In the past six quarters against the Chicago Bears and Minnesota Vikings, the defense has given up three points. The Vikings' touchdown Monday night came on a punt return.

Beason, acquired for a late-round draft pick in 2014, was a question mark coming here. He played in five games in 2011 and '12 because of injuries and he had lost his starting job earlier this season. Many speculated he either had lost a step or was damaged good.

Beason said his problem with Carolina this season was moving out of the middle to the outside linebacker.

"Sometimes the spin on things publically doesn't mean that's what is going on," Beason said Wednesday after being one of the last players off the practice field after the practice for Sunday's game against the Philadelphia Eagles. "You like to keep some things in-house and sometimes the outside perception is different than what is actually going.

Beason had microfracture surgery on his right knee last October and was still limited early this season. He took medication to reduce the swelling and didn't start feeling well until after the second game of the season, his last start before being benched.

"Maybe they were a little too fast to act," Beason said about the Panthers. "I feel good now and I can play like I am capable, even though I know I can be that much faster, that much stronger and in better shape."

His statistics are impressive. He had 12 tackles against the Bears and added nine more in the 23-7 win over the Vikings, a game New York held Adrian Peterson to 28 yards rushing on 13 carries.

Teammates and coaches have said Beason has been invaluable, making plays, lining up the defense before snaps and providing the calming influence one would expect from a three-time Pro Bowl player.

"The dude works, no matter whether it's a practice or in the weight room. The dude is a hard worker," defensive tackle Cullen Jenkins said.

Veteran cornerback Terrell Thomas said Beason, who replaced Mark Herzlich as the starter, brings a tremendous knowledge of the game that allows him to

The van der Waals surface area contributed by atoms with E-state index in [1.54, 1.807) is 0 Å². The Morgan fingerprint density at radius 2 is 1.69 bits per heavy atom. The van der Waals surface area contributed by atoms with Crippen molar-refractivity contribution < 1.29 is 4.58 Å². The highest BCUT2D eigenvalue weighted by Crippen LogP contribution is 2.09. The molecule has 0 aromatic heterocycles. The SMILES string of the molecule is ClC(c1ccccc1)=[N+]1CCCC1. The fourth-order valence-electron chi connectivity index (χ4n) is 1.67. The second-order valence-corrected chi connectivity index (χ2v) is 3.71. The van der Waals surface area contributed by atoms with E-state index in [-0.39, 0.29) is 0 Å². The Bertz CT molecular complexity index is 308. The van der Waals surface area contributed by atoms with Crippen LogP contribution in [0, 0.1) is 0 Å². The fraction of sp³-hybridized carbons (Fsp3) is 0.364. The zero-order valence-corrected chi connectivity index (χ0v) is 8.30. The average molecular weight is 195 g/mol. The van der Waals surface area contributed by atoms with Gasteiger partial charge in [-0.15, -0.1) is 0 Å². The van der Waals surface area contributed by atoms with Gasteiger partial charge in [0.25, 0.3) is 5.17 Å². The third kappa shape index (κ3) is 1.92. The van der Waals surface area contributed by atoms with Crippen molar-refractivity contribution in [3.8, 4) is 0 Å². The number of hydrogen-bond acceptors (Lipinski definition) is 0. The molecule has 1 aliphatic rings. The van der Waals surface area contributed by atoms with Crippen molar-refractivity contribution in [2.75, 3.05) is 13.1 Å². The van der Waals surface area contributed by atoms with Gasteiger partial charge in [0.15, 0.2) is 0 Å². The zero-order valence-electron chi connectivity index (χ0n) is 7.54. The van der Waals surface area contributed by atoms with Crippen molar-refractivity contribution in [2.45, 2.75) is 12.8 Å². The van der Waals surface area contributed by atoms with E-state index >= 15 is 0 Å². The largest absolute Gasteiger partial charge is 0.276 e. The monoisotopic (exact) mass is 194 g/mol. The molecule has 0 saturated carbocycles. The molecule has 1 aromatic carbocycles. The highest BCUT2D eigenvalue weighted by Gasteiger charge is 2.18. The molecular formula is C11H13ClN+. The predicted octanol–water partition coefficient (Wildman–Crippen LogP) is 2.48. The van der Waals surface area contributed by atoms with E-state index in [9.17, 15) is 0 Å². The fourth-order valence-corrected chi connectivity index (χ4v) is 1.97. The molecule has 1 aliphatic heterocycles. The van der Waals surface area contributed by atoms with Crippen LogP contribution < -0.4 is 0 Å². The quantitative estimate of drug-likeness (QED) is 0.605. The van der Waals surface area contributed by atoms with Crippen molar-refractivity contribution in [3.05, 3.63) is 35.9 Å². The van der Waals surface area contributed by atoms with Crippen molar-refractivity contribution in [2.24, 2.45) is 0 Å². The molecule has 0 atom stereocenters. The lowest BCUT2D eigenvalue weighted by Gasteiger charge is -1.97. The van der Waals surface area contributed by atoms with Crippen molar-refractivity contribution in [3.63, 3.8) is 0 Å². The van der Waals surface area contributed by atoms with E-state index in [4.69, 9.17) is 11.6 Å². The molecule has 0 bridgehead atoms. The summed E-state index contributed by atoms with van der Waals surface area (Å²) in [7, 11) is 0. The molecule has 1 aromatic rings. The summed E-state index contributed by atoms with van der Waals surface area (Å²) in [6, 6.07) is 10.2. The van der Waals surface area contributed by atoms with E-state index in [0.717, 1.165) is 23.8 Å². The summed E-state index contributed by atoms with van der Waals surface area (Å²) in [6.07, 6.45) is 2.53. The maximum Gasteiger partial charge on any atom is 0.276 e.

recognize offenses and adjust quickly.

"He's a pro. He's a pro's pro," Giants coach Tom Coughlin added. "He's excited. He loves the game, he loves the competition. He's physical. When you listen to him you know there's confidence there. He is bright eyed, he's energetic. He's done a very nice job in a short amount of time."

Safety Antrel Rolle knew Beason before the trade and he said the 28-year-old former Miami product is on top of his game.

"He knows how to play the game," Rolle said. "It has never been about money. It's never been about fans. It's never been about any of those things. He loves the game from the bottom of his heart and I knew that."

Before the season, Beason restructured a six-year, $51.5 million contract extension that he signed in 2011. His contract runs out this year.

"This is where I want to be," Beason said. "Next year will be eight years for me and they say you are getting up there in age. I want to retire a Giant."

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Travis Benjamin to see time on kickoffs

While Cleveland Browns head coach Rob Chudzinski said Wednesday, Oct. 23, that RB Fozzy Whittaker will serve as the team's new kickoff return man, he added that WR Travis Benjamin will also see opportunities on kickoffs.

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Ed Reed wants to be tested

HOUSTON -- Last season quarterbacks targeted Ed Reed 38 times and he allowed a passer rating of 87.1, according to Pro Football Focus. In 2011, they did so 37 times and he allowed a passer rating of 41.8. In 2010, the season Reed started on the physically unable to perform list after having hip surgery, Reed was targeted 30 times and he gave up a passer rating of 71.5 and allowed four touchdowns.

This year?

Reed has played in five games and been targeted three times.

He wants that to change.

"I don’t think none of them are going to test me," Reed said. "I hope so. I’m looking forward to it. I want them to test me. That way I can really showcase the question marks that everybody’s putting up."

Those question marks come form those wondering how effective Reed can be anymore. He's battled two injuries, but he says his health is fine right now.

"My grade scale tends to be a little bit higher, but that’s fine by me," Reed said. "Overall, I think Sunday was probably my worst one since I’ve been here, though it wasn’t that bad. I’m not getting the ball thrown my way. It tends to be, ‘Where’s Ed? Where’s Ed?’ Where is the ball going?

"I’m still focused. I’m still able to do the things that I know I can do, that I’ve been doing. It’s just a matter of getting opportunities and taking advantage of those opportunities. But at the same time, I can’t be lackadaisical. So when it’s time for me to make any play, whether it’s a tackle, fumble recovery, anything that it might be. Definitely will see a change."

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Sam Shields: Shooting down the stars

Water covers 75 percent of the Earth’s surface. Sam Shields covers the rest.